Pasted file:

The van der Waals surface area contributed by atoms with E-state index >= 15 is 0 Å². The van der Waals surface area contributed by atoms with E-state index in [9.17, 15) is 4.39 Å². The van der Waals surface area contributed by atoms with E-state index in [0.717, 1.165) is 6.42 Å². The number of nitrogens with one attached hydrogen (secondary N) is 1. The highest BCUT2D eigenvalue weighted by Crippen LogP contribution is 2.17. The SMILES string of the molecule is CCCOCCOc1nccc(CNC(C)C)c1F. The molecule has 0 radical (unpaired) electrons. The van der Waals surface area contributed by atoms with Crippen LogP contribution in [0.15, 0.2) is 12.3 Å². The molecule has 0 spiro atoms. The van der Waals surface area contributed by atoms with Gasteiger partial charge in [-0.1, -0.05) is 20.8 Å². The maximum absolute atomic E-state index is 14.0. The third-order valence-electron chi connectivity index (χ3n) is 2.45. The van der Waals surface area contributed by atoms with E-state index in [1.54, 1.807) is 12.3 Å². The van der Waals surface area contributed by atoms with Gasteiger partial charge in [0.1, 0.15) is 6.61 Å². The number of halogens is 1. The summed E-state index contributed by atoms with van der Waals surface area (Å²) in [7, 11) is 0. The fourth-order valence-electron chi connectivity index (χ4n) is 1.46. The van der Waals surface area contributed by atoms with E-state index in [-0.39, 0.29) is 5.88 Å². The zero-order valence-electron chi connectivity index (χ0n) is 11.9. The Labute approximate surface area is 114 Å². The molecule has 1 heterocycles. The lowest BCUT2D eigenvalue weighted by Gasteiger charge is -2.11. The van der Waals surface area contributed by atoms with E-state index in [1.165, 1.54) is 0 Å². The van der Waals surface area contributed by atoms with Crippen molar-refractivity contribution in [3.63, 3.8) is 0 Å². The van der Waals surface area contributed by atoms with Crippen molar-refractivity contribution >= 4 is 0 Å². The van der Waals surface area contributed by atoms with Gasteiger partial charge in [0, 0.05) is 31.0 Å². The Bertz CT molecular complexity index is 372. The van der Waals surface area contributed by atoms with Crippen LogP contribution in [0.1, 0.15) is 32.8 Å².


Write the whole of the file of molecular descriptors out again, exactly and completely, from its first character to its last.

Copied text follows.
The van der Waals surface area contributed by atoms with E-state index >= 15 is 0 Å². The van der Waals surface area contributed by atoms with E-state index in [9.17, 15) is 4.39 Å². The van der Waals surface area contributed by atoms with E-state index in [0.717, 1.165) is 6.42 Å². The number of nitrogens with one attached hydrogen (secondary N) is 1. The highest BCUT2D eigenvalue weighted by Crippen LogP contribution is 2.17. The SMILES string of the molecule is CCCOCCOc1nccc(CNC(C)C)c1F. The molecule has 0 radical (unpaired) electrons. The van der Waals surface area contributed by atoms with Crippen LogP contribution in [0.15, 0.2) is 12.3 Å². The molecule has 0 spiro atoms. The van der Waals surface area contributed by atoms with Gasteiger partial charge in [-0.1, -0.05) is 20.8 Å². The maximum absolute atomic E-state index is 14.0. The third-order valence-electron chi connectivity index (χ3n) is 2.45. The van der Waals surface area contributed by atoms with E-state index in [1.54, 1.807) is 12.3 Å². The van der Waals surface area contributed by atoms with Gasteiger partial charge in [0.1, 0.15) is 6.61 Å². The number of halogens is 1. The summed E-state index contributed by atoms with van der Waals surface area (Å²) in [7, 11) is 0. The fourth-order valence-electron chi connectivity index (χ4n) is 1.46. The van der Waals surface area contributed by atoms with E-state index in [-0.39, 0.29) is 5.88 Å². The zero-order valence-electron chi connectivity index (χ0n) is 11.9. The Labute approximate surface area is 114 Å². The molecule has 1 heterocycles. The lowest BCUT2D eigenvalue weighted by Gasteiger charge is -2.11. The van der Waals surface area contributed by atoms with E-state index in [1.165, 1.54) is 0 Å². The van der Waals surface area contributed by atoms with Crippen molar-refractivity contribution in [3.63, 3.8) is 0 Å². The van der Waals surface area contributed by atoms with Crippen molar-refractivity contribution >= 4 is 0 Å². The van der Waals surface area contributed by atoms with Gasteiger partial charge in [0, 0.05) is 31.0 Å². The Bertz CT molecular complexity index is 372. The van der Waals surface area contributed by atoms with Crippen LogP contribution in [0.1, 0.15) is 32.8 Å².